Re: [TRIVIAL] kstrdup

From: Richard B. Johnson (
Date: Fri Apr 18 2003 - 14:29:49 EST

On Fri, 18 Apr 2003, Jeff Garzik wrote:

> Richard B. Johnson wrote:
> > On Fri, 18 Apr 2003, Jeff Garzik wrote:
> >
> >
> >>Linus Torvalds wrote:
> >>
> >>>On Fri, 18 Apr 2003, Jeff Garzik wrote:
> >>>
> >>>
> >>>>You should save the strlen result to a temp var, and then s/strcpy/memcpy/
> >>>
> >>>
> >>>No, you should just not do this. I don't see the point.
> >>
> >>
> >>strcpy has a test for each byte of its contents, and memcpy doesn't.
> >>Why search 's' for NULL twice?
> >>
> >> Jeff
> >
> >
> > Because it doesn't. strcpy() is usually implemented by getting
> > the string-length, using the same code sequence as strlen(), then
> > using the same code sequence as memcpy(), but copying the null-byte
> > as well. The check for the null-byte is done in the length routine.
> >
> > If you do a memcpy(a, b, strlen(b));, then you are making two
> > procedure calls and dirtying the cache twice..
> Wrong, because we have to call strlen _anyway_, to provide the size to
> kmalloc.
> > A typical Intel procedure, stripped of the push/pops to save
> > registers is here....
> That's kinda cute. Why not submit a patch to the strcpy implementation
> in include/asm-i386/string.h? :) Ours is shorter, but does have a jump:
> "1:\tlodsb\n\t"
> "stosb\n\t"
> "testb %%al,%%al\n\t"
> "jne 1b"

Years ago I did submit patches of all kinds, mostly 'asm' stuff
because I have been doing assembly for over 20 years. However,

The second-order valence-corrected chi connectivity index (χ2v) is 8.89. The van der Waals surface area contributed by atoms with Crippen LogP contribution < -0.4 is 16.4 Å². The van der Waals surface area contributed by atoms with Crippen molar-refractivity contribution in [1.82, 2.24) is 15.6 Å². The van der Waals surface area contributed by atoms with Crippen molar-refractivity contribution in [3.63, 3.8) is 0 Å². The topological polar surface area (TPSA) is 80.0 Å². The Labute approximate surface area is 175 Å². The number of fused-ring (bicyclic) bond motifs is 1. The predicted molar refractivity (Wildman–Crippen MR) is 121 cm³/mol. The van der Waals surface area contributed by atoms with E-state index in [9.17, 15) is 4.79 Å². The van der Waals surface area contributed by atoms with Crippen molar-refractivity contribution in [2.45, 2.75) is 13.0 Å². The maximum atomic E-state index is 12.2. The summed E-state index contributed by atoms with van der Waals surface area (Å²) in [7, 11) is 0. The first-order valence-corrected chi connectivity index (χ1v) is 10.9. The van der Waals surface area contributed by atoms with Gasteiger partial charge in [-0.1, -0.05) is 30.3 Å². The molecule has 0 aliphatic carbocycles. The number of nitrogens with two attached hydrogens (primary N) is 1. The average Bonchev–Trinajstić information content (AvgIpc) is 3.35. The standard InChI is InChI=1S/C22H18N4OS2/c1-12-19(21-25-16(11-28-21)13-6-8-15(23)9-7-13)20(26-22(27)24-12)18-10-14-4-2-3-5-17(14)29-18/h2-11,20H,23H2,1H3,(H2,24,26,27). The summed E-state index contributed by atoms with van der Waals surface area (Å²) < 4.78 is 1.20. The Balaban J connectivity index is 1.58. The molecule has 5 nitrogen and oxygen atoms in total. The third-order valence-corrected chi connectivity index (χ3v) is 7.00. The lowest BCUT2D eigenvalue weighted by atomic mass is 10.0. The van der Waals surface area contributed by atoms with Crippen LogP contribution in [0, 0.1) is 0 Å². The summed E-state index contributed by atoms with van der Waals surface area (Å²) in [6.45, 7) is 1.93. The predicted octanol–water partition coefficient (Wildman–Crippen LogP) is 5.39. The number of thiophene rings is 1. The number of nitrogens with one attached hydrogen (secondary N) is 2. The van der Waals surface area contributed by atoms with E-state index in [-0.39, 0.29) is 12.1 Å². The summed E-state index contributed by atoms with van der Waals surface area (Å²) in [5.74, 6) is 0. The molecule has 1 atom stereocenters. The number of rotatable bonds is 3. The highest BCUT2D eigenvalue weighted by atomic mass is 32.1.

I got tired of being shot-down in flames by persons who haven't
a clue, so I stopped doing that.

The history of the stuff in asm-i386 is full of changes, with
many bugs introduced by persons who tried so save a nanosecond
here and there. In recent times (past two years) somebody changed
the stuff back to things which were not optimum, but quite obviously

I might 'risk' sending in some patches again. Maybe.

> Which is better? I don't know; I'm still learning the performance
> eccentricities of x86 insns on various processors.

The test for every byte transferred is, quite obviously, correct.
It is also, quite obviously, non optimum.

> Related x86 question: if the memory buffer is not dword-aligned, is
> 'rep movsl' the best idea? On RISC it's usually smarter to unroll the
> head of the loop to avoid unaligned accesses; but from reading x86 asm
> code in the kernel, nobody seems to care about that. Is the
> unaligned-access penalty so small that the increased code size of the
> head-unroll is never worth it?

Unaligned access takes a penalty. On early i586 machines, it was
horrible, doubled the access time. On i486 and, later on i686
machines, the access times are not changed as radically. Many
of the changes, that were later reverted back, to the string
and memory 'asm' routines occurred when the 'awful' i586
came out. Of course, the unaligned access on the i586 was
still faster than the i486 with aligned access (because of
clock speeds). However, it was worth the trouble to improve
the assembly routines at that time.

> > A lot of persons who are unfamiliar with tools other than 'C' think
> > that strcpy() is made like this:
> >
> > while(*dsp++ = *src++)
> > ;
> In fact, that's basically the kernel's non-arch-specific implementation :)
> Jeff

Yep. Naive code looks so 'simple', must be "optimum", no? ;^).

Dick Johnson
Penguin : Linux version 2.4.20 on an i686 machine (797.90 BogoMips).
Why is the government concerned about the lunatic fringe? Think about it.

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